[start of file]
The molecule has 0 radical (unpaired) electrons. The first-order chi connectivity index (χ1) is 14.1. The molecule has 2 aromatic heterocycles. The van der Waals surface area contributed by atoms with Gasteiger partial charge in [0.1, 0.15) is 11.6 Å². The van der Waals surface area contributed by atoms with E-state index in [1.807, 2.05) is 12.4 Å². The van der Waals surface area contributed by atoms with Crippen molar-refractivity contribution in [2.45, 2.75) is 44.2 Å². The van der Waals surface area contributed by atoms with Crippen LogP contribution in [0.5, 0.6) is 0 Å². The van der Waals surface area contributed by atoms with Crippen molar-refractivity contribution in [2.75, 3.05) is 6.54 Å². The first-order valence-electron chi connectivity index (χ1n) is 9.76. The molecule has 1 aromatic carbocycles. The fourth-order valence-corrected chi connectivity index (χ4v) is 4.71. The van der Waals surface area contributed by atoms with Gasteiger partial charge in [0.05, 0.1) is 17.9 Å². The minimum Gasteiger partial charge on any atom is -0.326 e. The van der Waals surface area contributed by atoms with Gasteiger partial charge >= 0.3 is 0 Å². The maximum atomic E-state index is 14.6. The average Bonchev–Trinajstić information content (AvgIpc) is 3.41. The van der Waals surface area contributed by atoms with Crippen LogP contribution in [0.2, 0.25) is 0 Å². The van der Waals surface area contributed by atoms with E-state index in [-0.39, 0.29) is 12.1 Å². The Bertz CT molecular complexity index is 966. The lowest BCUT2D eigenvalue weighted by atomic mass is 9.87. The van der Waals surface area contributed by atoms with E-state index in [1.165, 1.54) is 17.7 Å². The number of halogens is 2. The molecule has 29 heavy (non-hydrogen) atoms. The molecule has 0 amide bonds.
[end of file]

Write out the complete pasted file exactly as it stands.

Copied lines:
The molecule has 0 radical (unpaired) electrons. The first-order chi connectivity index (χ1) is 14.1. The molecule has 2 aromatic heterocycles. The van der Waals surface area contributed by atoms with Gasteiger partial charge in [0.1, 0.15) is 11.6 Å². The van der Waals surface area contributed by atoms with E-state index in [1.807, 2.05) is 12.4 Å². The van der Waals surface area contributed by atoms with Crippen molar-refractivity contribution in [2.45, 2.75) is 44.2 Å². The van der Waals surface area contributed by atoms with Crippen LogP contribution in [0.5, 0.6) is 0 Å². The van der Waals surface area contributed by atoms with Crippen molar-refractivity contribution in [2.75, 3.05) is 6.54 Å². The first-order valence-electron chi connectivity index (χ1n) is 9.76. The molecule has 1 aromatic carbocycles. The fourth-order valence-corrected chi connectivity index (χ4v) is 4.71. The van der Waals surface area contributed by atoms with Gasteiger partial charge in [0.05, 0.1) is 17.9 Å². The minimum Gasteiger partial charge on any atom is -0.326 e. The van der Waals surface area contributed by atoms with Gasteiger partial charge >= 0.3 is 0 Å². The maximum atomic E-state index is 14.6. The average Bonchev–Trinajstić information content (AvgIpc) is 3.41. The van der Waals surface area contributed by atoms with Crippen LogP contribution in [0.2, 0.25) is 0 Å². The van der Waals surface area contributed by atoms with E-state index in [-0.39, 0.29) is 12.1 Å². The Bertz CT molecular complexity index is 966. The lowest BCUT2D eigenvalue weighted by atomic mass is 9.87. The van der Waals surface area contributed by atoms with E-state index in [1.165, 1.54) is 17.7 Å². The number of halogens is 2. The molecule has 29 heavy (non-hydrogen) atoms. The molecule has 0 amide bonds.